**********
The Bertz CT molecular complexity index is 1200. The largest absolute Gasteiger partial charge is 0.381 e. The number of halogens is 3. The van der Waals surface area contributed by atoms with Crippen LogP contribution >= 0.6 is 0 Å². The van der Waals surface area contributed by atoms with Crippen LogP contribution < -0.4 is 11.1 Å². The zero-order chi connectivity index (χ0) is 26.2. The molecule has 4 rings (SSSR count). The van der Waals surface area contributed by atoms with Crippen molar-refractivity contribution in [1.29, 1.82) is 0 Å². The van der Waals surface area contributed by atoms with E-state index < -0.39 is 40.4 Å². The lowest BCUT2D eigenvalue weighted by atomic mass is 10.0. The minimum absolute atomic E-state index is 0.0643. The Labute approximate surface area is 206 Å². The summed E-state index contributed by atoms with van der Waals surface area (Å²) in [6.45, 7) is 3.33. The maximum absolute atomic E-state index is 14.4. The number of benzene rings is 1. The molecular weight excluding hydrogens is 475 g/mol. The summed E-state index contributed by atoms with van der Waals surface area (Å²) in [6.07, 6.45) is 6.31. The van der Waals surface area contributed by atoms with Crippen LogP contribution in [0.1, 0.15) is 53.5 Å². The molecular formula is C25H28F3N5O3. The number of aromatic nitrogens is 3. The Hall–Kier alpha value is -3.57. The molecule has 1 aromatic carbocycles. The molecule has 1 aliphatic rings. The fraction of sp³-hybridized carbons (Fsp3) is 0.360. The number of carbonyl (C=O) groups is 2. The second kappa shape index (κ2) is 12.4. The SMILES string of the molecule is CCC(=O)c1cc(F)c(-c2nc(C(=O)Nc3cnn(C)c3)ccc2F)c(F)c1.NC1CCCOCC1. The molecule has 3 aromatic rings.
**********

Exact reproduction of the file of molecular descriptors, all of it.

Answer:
The Bertz CT molecular complexity index is 1200. The largest absolute Gasteiger partial charge is 0.381 e. The number of halogens is 3. The van der Waals surface area contributed by atoms with Crippen LogP contribution >= 0.6 is 0 Å². The van der Waals surface area contributed by atoms with Crippen LogP contribution < -0.4 is 11.1 Å². The zero-order chi connectivity index (χ0) is 26.2. The molecule has 4 rings (SSSR count). The van der Waals surface area contributed by atoms with Crippen molar-refractivity contribution in [1.29, 1.82) is 0 Å². The van der Waals surface area contributed by atoms with E-state index < -0.39 is 40.4 Å². The lowest BCUT2D eigenvalue weighted by atomic mass is 10.0. The minimum absolute atomic E-state index is 0.0643. The Labute approximate surface area is 206 Å². The summed E-state index contributed by atoms with van der Waals surface area (Å²) in [6.45, 7) is 3.33. The maximum absolute atomic E-state index is 14.4. The number of benzene rings is 1. The molecular weight excluding hydrogens is 475 g/mol. The summed E-state index contributed by atoms with van der Waals surface area (Å²) in [6.07, 6.45) is 6.31. The van der Waals surface area contributed by atoms with Crippen LogP contribution in [0.1, 0.15) is 53.5 Å². The molecular formula is C25H28F3N5O3. The number of aromatic nitrogens is 3. The Hall–Kier alpha value is -3.57. The molecule has 1 aromatic carbocycles. The molecule has 1 aliphatic rings. The fraction of sp³-hybridized carbons (Fsp3) is 0.360. The number of carbonyl (C=O) groups is 2. The second kappa shape index (κ2) is 12.4. The SMILES string of the molecule is CCC(=O)c1cc(F)c(-c2nc(C(=O)Nc3cnn(C)c3)ccc2F)c(F)c1.NC1CCCOCC1. The molecule has 3 aromatic rings.